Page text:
So I’ve given the iPad a test spin and so far, very impressed. Still waiting for the Dock and the case to arrive (case especially as it will allow me to use it as a writing desk. Of sorts.)
In the meantime, my biggest experiment is figuring out which e-reader I’m going to use. I’ve downloaded both Amazon’s Kindle app and the Kobo app, which is the reader that Chapters/Indigo has gone with. And of course, Apple’s iBooks application.
I bought two books, Gail Carrager’s Soulless and Cat Valente’s Palimpest. (Links to follow, or maybe I can figure out how to do it through the iPad WordPress app …) I tried to buy a third book through iBooks, but frankly the Canadian iBookstore is barren of all but un-copyrighted works, classics mostly. They have a section for a list of New York Times Bestsellers, but it is empty. This is the one major hiccough; if I don’t have books I actively want to read on all three app-platforms, there will be some bias built in to the test. For iBooks, I downloaded the iPad Guidebook and the classic Vanity Fair.
But this is what I have to work with. So here we go! First impressions only.
Kindle: I hadn’t bothered with this before now, as i was happy using Stanza and eReader on my iPhone (and BOO to both developers for not creating iPad versions). The splash screen of a person sitting under a tree with a background that changes based on the time if day is pretty, thou having my books float in space above that nameless reader is rather odd. The formatting looks good. I haven’t yet tried the annotation feature, but will as that strikes me as rather useful. A really big plus? Being able to download samples into the Kindle. Good stuff.
Kobo: I wasn’t expecting to like this application. I figured, since the Kobo was such a late comer to the eBook market that it was made as a begrudging concession to a changing market, But the application is slick, everything from their mini-bookshelf to the page format to the bookmarks. You literally dog-ear pages and you have your choice of bookmarks, including a leather placeholder, a golden tassel, or even a fish. So far I’ve read the most in this application.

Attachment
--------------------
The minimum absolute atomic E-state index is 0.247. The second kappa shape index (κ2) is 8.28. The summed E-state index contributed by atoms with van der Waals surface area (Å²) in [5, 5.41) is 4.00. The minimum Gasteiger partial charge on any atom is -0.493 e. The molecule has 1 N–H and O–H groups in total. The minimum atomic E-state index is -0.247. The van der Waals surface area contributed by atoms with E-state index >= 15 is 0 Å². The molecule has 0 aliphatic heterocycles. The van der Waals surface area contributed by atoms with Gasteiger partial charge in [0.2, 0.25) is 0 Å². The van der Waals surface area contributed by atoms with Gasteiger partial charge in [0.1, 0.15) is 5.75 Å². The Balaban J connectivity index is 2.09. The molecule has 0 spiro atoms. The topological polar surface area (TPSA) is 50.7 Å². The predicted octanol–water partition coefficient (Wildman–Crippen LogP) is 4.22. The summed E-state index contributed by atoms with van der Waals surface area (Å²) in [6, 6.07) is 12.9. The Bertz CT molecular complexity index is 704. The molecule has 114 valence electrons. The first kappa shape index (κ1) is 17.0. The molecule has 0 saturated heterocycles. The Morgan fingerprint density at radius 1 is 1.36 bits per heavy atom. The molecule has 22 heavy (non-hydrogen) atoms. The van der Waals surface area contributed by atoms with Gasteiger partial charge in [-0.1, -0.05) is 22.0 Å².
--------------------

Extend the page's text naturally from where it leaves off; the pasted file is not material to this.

iBooks: Unlike the other two, iBooks can be used in either regular or landscape modes. Now to be fair, both the Kindle and Kobo apps were intended to be used on an iPhone, which would be ridiculous in landscape mode, and it’s not like their own physical eReaders can go into landscape mode, either. But there is something about having two pages side-by-side that is familiar, comfortable. I really hope that both Kindle and Kobo build in this feature in upcoming versions as it is something that will become a deal breaker for me.The page turning animation is ridiculously satisfying. This has the potential to be among the best of the lot, but the empty iBookstore makes that hard to test for sure.
But of course, it all comes down to access. I already have about six books locked into a format that can only be read on my iPhone. While I may have minor technical preferences, ultimately the format that has the greatest number of books for sale, specifically books I want to buy, will be the winner. And it’s way to early to know that for sure.
Also, I’ll need to keep my fingernails clipped short. No way you can type effectively on the iPad with long fingernails. Another thing, you have to get used to not having your fingers on the keyboard itself. While on a computer keyboard your fingers can rest on the keys, any errant stroke on here registers instantly. My retraining is coming along swimmingly, tho’.
Next up, my editing workshop experience!